January 6th, 2006

[ waldo ]

On Kimchi, Dead Marine Life, Bavaria, Transportation, and Music

I never did get any sleep Wednesday night, yet I still managed to stay up until 11:58pm on Thursday. I spent the morning finishing Captain Alatriste while sitting in the back room of the local library before it was officially opened to the public and also spent some time talking with a few library employees who I knew from having worked there myself. I did a little shake and dance with one of the patrons as we both tried looking through the foreign language dictionaries at the same time and I was surprised to find that the reference collection doesn't contain a single Chinese dictionary.

Checking my email presented another, more shocking, revelation, as apparently someone had sent me a "rose" through friendster. The amourous individual responsible is a 49 year old woman attending WSU for a degree in Management Information Systems, and who I also recognize as a member of the university's livejournal community. My mom, I should point out, is only two years older than that. Could it be that I have a not-so-secret admirer?

The library staff held a potluck during their last staff meeting (falling somewhere between Christmas and New Year's Eve, although I can't remember the precise date at the moment), and one of the employees brought Vietnamese kimchi to share. Not many people tried the kimchi, but my mom commented on how it's a food I enjoy, so the following day the woman who had made the original batch brought a cupful for my mom to bring home to me. Tuyet Nguyen was working on Thursday, so I made it a point to tell her how much I appreciated her kindness, although that soon segued into her promising to bring me more kimchi and spring rolls with sauce on Friday. My offer to make her a CD of Vietnamese music in return didn't work as well as planned, as Mrs. Nguyen told me that she already owns albums from most of the artists currently on my computer. It looks like a 'thank you' card may be my Plan B due to a lack of time (and ideas).

Not long after that I went to visit Mrs. Yu and wished her a happy new year (saehaebang mani paduseyo) after she extended the same courtesy to me. I ordered steamed rice and kimchi but wound up with several pieces of shumai as well. I'd wonder about all the free food if it weren't for the fact that Mrs. Yu always gives me something extra every time I come to her restaurant. Her son was working that day as well, but, as always, he wore a frown on his face and spent all his time working in the back kitchen area.

Before too long it came time to meet Violet at the cinema, and during my walk from the bus stop I was completely soaked by the sudden showers that enveloped the city. Violet showed up just before the movie started but it was still enough time for us to have a brief conversation and for me to give her the present I had made earlier in the day - a small box decorated with blue paper, seashell designs, and the characters for "good luck" and "friend" around the outer lip of the box lid; inside was a layer of small, blue, glass stones with a sand dollar wrapped in tissue paper sitting on top. Violet had never seen a sand dollar before and was intrigued by the design etched upon the upper surface as well as my story about how they're the skeletal remains of a marine animal. She started playing Animal Crossing over the winter break and had heard about sand dollars from the game but had just assumed they were a fictional type of money, never thinking they might be a living creature. Violet seemed to like my gift, which was nice to see.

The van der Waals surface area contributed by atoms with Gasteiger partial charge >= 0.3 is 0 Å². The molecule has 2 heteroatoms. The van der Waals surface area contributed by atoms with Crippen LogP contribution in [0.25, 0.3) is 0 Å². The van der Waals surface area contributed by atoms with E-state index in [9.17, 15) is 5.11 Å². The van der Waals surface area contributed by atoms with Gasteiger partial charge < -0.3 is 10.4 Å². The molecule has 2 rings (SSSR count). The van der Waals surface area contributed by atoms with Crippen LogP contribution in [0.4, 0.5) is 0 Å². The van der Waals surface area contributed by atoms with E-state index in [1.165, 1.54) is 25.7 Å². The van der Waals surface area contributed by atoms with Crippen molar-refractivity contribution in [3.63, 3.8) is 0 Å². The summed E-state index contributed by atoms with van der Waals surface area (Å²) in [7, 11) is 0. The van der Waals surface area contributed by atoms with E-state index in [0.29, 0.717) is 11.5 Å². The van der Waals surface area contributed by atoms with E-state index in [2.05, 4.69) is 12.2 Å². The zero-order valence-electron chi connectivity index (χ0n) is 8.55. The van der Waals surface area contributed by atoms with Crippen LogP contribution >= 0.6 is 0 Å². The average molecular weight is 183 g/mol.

The lights eventually dimmed to signal the start of the film, and while Violet and I stopped our conversation the same couldn't be said for several of the elderly couples seated around us. Unfortunately, I doubt there was a dramatic turn of events in the movie that wasn't greeted by vocal confusion ("what's going on?") or unnecessary commentary (ranging from "look at that car!" when a Citröen appeared on screen to "he's dead!" during a later scene in the film) from at least one member of the audience. Still, it was worth going to see Munich. Despite a running time of 164 minutes it never felt exceedingly long, and while it may not topple Saving Private Ryan as Violet's favorite war-related movie she seemed as impressed as I was at the film's conclusion.

While we were waiting for her car to warm up Violet also tried calling two of her friends to see if they had room for an extra passenger on their drive back to Pullman. Violet said she would take me herself if it weren't for the fear that her animals might get upset over the company - she spent four days in Seattle and had a friend hold the terrarium with her newts on the trip north, after which they refused to eat for a week. I can understand why she'd be worried after hearing that. A girl named Tsukasa said she'd be willing to take me, which was quite the relief.

After Violet dropped me off at home I caught an episode of CSI with my mom which included a song that I recognized without being able to place - until the vocals started and Dave Gahan's rather distinctive singing provided the necessary clue that it was, in fact, Depeche Mode. My mom said that she liked the song ("Precious") and surprised me by asking if I had any other songs from Depeche Mode that she could hear. It's not too often that our musical tastes intersect. Having gone so long without sleep, however, meant it didn't take long for me to start counting sheep in bed - an activity I plan on enjoying again within another minute or two.

And that, I think, concludes my day.
  • Current Music
    origa ... "inner universe"